While living in Oregon, Trav and I gained an appreciation for snowshoeing. After just one trip, we appreciated what an inexpensive sport is is, accessible to most anyone. All we had to do was either rent or purchase used snowshoes and our only subsequent out-of-pocket cost was a partial tank of gas shared with friends willing to carpool to a wilderness destination. With the Cascade Mountains in our backyard, we had no shortage of superb trails and spectacular views for snowshoeing. In Switzerland, we’ve once again found ourselves living in the midst of mountain ranges that offer excellent winter hiking opportunities.Wondering where to go snowshoeing in Switzerland? Check out our trail map and parking tips for the La Berra ski area!
After our experience Moonlight Snowshoeing at Schwarzsee, we knew we would be doing much more snowshoeing in Switzerland and decided to invest in our own gear.
We scooped up a pair of discount Crivit snowshoes at Lidl for 50 CHF and were stoked to find a second pair at Emmaus for only 50 CHF, complete with tags.
We don’t know anything about the brand Crivit, but the pair came with a nice carrying bag and crampon covers. Plus they have a really nice kickstand footrest for more easily climbing slopes.
The second set is a pair of Yukon Charlie’s 7000 series with wickedly large and sturdy crampons. Interestingly enough, the second brand hails from a company in Plymouth, Massachusetts – the good ol’ USA. I haven’t seen the brand elsewhere in Europe, and I can’t help but wonder if an expat lugged them all the way from the States before donating them, unused, to the thrift store.
Score for us!
With our VW weighted down with our new snowshoes and enough snacks for a 4-day road trip (our destination was 25 minutes away), we headed for the mountains.
Since I was in charge of navigating – always a bad idea – we didn’t end up where I thought we would. We’ve already agreed that if we ever find ourselves on the Amazing Race, I’ll be the calm, insanely-cool-under-pressure, crazy driver while Travis militarily and efficiently barks directions using language I can understand: “Turn right!” not “turn east.”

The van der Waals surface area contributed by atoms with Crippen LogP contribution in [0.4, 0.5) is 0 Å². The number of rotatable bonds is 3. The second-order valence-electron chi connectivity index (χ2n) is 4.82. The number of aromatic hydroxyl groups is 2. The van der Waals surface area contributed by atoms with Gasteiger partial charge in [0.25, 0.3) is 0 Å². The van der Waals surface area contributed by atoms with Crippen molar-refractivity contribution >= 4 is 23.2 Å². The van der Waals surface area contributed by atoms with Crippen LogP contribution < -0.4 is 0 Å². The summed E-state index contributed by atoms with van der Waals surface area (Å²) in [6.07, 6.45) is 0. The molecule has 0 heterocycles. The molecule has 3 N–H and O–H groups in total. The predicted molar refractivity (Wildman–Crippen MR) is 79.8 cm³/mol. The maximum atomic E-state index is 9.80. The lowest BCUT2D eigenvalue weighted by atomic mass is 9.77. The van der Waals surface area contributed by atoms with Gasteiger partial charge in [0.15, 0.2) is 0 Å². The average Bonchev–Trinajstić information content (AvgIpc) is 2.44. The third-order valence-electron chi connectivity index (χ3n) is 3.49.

Clearly turning right is always turning east for those of us who are directionally impaired.
Anyway, I ended up directing him to the back side of La Berra, the peak we intended to snowshoe, instead of to the little village of La Roche, with its ski lift, shops – and civilization.
As I continued to direct him down ever narrower roads with pavement giving way to ice and snow, he shot quizzical sideways glances my way until we finally came to a bridge where the plowed road abruptly ended. A handful of cars were parked haphazardly along the end of the road with a couple of folks getting into their car with snowshoes. I had no idea where the top of La Berra was or where we were in relation to it, but we figured it was as good a place as any to head out for snowshoeing La Berra.
No sooner had we laced up our snow boots and strapped on our snowshoes than Trav realized he’d forgotten his jacket and I’d forgotten my hat and gloves. Luckily, we had enough snacks in the car for a 4-day road trip though!
We resolved to pack better next time and set off up a wide trail leading from the parking area. Within a half hour of steady uphill trekking, we’d already left behind splotchy bare ground for rolling slopes of pearly snow.
We passed several mountain huts, all securely shuttered for winter, then finally stopped to enjoy our lunch at a hut sporting the charming name, Fillistorfena. Languishing on the stone steps of the cottage in the warm spring sun, we savored our peeb-n-jays made with the last of the homemade jam from Trav’s mom that we’d brought with us from Oregon.
Mmmmm, homemade jam…
Much of the trail parallels fence posts that farmers will once again adorn with electrified wire when the snow melts and the cows return to the high alpine meadows.
Using Trav’s innate sense of direction, we honed in on the top of La Berra. Each time we came to a logical place to angle upward towards it, our trail was blocked with bright green trail tape, wooden posts, and signs that read “STOP – Zone de tranquillité” with silly deer and bird drawings.
We left the cartoon animals to frolic in peace in their zone of tranquility and continued uphill, always uphill.
As we entered a long, sweeping bowl ringed with an unbroken mountain ridge, we debated about whether to push on toward the distant ridge and try to complete a full loop back down into the valley, not knowing if the trail circled back or if the route was even possible across the river below.
With daylight fading fast, the temperature dropping noticeably, and Travis without a jacket, we regretfully opted to turn back.
But not before spending some time playing in the snow, throwing snowballs for Touille to chase!
Finally turning back toward our car and home, we turned left and snowshoed off into the sunset.
Are you planning on snowshoeing La Berra? If so and you have any questions, drop them below in the comments and we’ll get back to you!
- The parking area/trail head is only 21 km from Fribourg Center.
- Parking and access to the trail are free.